Alternative Medicines Gaining Ground to Treat Psoriasis

Alternative Medicines Gaining Ground to Treat Psoriasis

A new study revealed that complementary and alternative treatments are currently gaining popularity on how to treat plaque psoriasis.

“The authors concluded that indigo naturalis, curcumin, dietary modification, fish oil, meditation and acupuncture had the most robust evidence of efficacy for treatment of psoriasis,” report said.

However, the JAMA Network reported that while it is gaining popularity, it remains “unclear” on how effective these treatments are. However, significant improvements were seen for those in the uncontrolled studies as far as use of fish oil is concerned.

“Meditation and guided imagery therapies were studied in 3 single-blind RCTs (N=112) and were found to be modestly effective,” the study said.

While psoriasis is not curable, “doctors treat the condition to enhance the patient’s sense of well-being and independence.”

Genetic and environmental factors play a big role in plaque psoriasis, “an inherited systemic inflammatory disease of immune dysfunction that causes plaques of elevated, scaling, inflamed skin that is often quite itchy.”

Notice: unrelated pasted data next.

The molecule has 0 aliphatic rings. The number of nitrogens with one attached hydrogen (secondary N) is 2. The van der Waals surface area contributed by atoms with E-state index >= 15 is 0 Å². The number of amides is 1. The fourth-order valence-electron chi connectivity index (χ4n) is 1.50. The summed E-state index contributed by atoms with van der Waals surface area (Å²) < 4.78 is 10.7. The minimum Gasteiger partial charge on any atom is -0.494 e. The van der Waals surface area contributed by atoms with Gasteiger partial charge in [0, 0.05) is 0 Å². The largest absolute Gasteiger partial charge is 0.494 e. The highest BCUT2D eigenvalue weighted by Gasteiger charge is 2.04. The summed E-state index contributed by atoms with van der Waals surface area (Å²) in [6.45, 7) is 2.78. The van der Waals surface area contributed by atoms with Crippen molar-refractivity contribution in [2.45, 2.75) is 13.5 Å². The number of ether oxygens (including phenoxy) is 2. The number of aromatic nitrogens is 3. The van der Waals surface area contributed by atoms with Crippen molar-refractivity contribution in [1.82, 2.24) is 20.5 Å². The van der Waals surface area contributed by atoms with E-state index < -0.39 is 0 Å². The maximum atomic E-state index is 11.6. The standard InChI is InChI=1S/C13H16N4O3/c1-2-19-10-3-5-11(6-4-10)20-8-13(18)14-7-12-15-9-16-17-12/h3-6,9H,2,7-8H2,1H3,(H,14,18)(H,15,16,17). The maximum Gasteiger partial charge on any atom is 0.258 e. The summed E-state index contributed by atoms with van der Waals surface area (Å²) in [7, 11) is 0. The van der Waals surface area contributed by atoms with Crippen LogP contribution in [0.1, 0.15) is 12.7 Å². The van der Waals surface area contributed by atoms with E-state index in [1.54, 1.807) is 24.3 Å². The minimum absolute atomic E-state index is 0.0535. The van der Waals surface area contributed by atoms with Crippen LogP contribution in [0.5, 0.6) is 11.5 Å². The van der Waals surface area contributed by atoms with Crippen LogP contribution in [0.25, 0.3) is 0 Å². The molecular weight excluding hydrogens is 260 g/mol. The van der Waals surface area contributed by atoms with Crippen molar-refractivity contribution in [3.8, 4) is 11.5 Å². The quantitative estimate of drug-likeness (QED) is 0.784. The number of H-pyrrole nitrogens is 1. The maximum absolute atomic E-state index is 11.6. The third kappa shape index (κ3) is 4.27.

WebMD said the factors affecting psorias range from emotional stress and trauma, such as a new job or a death of a loved one, to streptococcal infection. Injured skin and some drugs may also aggravate the condition.

“Certain mutations pave the way for the development of the disease. It seems likealy that more than one mutation in more than one gene must be present simultaneously to develop psoriasis. Once the genes are inherited, some sort of environmental factor is necessary to activate it. Such a factor could be a common viral or bacterial infection or even a simple injury,” a report said.

However, the said disease may also affect one’s mental health. A 2010 study found out that those with psoriasis have a “39 percent increased risk of being diagnosed with depression than those without the disease,” said the Psoriasis.org.

“I got very depressed,” a patient with psoriasis said in a report, “because I couldn’t do anything about it, and it was taking over my life.”

EverydayHealth said that psoriasis can be a “vicious cycle” because “when the disease flares, it can exacerbate your emotional concerns. Your worries can result in depression, which starts the cycle all over again.”

Plaque psoriasis affects at least two percent of the total population of the US.

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